‘Primarily’ vs. ‘solely’

In 1983, the United States Court of Appeals, Seventh Circuit issued a ruling in a case regarding structure/function claims for foods (NUTRILAB v. SCHWEIKER). The following quote in this decision is relevant to this discussion:

“To hold as did the district court that articles used as food are articles used solely for taste, aroma or nutritive value is unduly restrictive since some products such as coffee or prune juice are undoubtedly food but may be consumed on occasion for reasons other than taste, aroma, or nutritive value.” (emphasis added)

This statement clearly indicates that although food may primarily be used for taste, aroma and nutritive value, there are legitimate uses of foods which target other physiological effects. A food attorney, A. Wes Siegner, Jr. of Hyman, Phelps & McNamara summarized this point nicely at an FDA hearing in December of 2006 (Seigner 2006).

But FDA’s guidance of September 2013 does not accept this interpretation, and holds a very narrow interpretation of food uses.

What does this mean for research on probiotic foods?

This guidance is about doing human research, not about making product claims. But one thing is clear – if you can’t do the research to support a product claim, you’ll never be able to make a product claim.

Substances used to cure, treat, mitigate or prevent disease, or affect the structure/function of the human body are drugs according to Food, Drug and Cosmetic Act. But there are also exceptions for foods, i.e.,  that foods can reduce the risk of disease and can affect the structure/function of the body. However, this new guidance greatly restricts when these exceptions can apply to foods, at least for the purposes of research:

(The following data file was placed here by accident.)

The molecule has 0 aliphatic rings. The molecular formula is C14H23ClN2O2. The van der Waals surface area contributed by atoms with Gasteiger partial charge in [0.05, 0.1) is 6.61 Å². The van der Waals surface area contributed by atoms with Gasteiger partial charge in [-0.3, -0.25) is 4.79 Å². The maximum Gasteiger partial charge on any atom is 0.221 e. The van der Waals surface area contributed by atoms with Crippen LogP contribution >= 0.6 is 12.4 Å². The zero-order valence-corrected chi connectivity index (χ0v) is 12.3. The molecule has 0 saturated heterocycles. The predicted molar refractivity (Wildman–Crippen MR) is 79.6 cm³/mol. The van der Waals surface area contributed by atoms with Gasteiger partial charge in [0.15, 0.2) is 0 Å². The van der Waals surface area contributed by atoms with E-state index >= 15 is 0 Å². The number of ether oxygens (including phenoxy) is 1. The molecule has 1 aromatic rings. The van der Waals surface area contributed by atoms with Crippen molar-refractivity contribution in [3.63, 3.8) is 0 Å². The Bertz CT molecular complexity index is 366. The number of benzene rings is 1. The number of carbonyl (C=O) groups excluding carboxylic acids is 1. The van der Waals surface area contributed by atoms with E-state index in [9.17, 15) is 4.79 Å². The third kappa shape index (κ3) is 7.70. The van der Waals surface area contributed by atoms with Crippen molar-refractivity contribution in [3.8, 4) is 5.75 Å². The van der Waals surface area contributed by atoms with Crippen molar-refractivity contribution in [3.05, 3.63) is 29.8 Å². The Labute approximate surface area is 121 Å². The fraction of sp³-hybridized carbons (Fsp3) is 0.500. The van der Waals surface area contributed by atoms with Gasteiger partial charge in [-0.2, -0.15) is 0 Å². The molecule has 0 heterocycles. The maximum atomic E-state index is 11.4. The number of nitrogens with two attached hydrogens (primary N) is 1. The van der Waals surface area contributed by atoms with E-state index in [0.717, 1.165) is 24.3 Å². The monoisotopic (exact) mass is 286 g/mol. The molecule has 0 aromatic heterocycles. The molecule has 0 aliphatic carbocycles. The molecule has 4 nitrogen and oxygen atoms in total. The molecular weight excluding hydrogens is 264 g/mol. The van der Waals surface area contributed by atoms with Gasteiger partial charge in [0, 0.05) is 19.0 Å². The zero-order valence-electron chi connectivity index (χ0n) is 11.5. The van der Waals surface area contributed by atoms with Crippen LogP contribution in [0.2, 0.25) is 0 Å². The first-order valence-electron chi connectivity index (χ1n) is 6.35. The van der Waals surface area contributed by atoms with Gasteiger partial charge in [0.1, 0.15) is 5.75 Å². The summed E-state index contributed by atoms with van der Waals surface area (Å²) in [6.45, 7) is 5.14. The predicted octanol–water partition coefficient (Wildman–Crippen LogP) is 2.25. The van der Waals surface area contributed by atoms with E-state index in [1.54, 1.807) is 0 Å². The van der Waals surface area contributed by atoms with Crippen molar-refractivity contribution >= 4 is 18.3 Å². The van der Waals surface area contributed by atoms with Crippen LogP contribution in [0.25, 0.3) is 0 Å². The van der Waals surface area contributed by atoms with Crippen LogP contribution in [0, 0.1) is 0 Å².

• FDA opinion expressed in the guidance is that the only avenue for foods to affect the structure or function of the human body is through taste, aroma or nutritive value. (Conventional foods intending to impact the structure/function of the human body through a non-nutritive function are considered to be drugs in this new guidance)
  • FDA opinion expressed in the guidance is that you can do a human study on a food to support an already authorized reduction-of-risk-of-disease claim without an IND, but if you want to do research on a substance/ endpoint relationship that is not currently an approved health claim, then you have to do the study under an IND.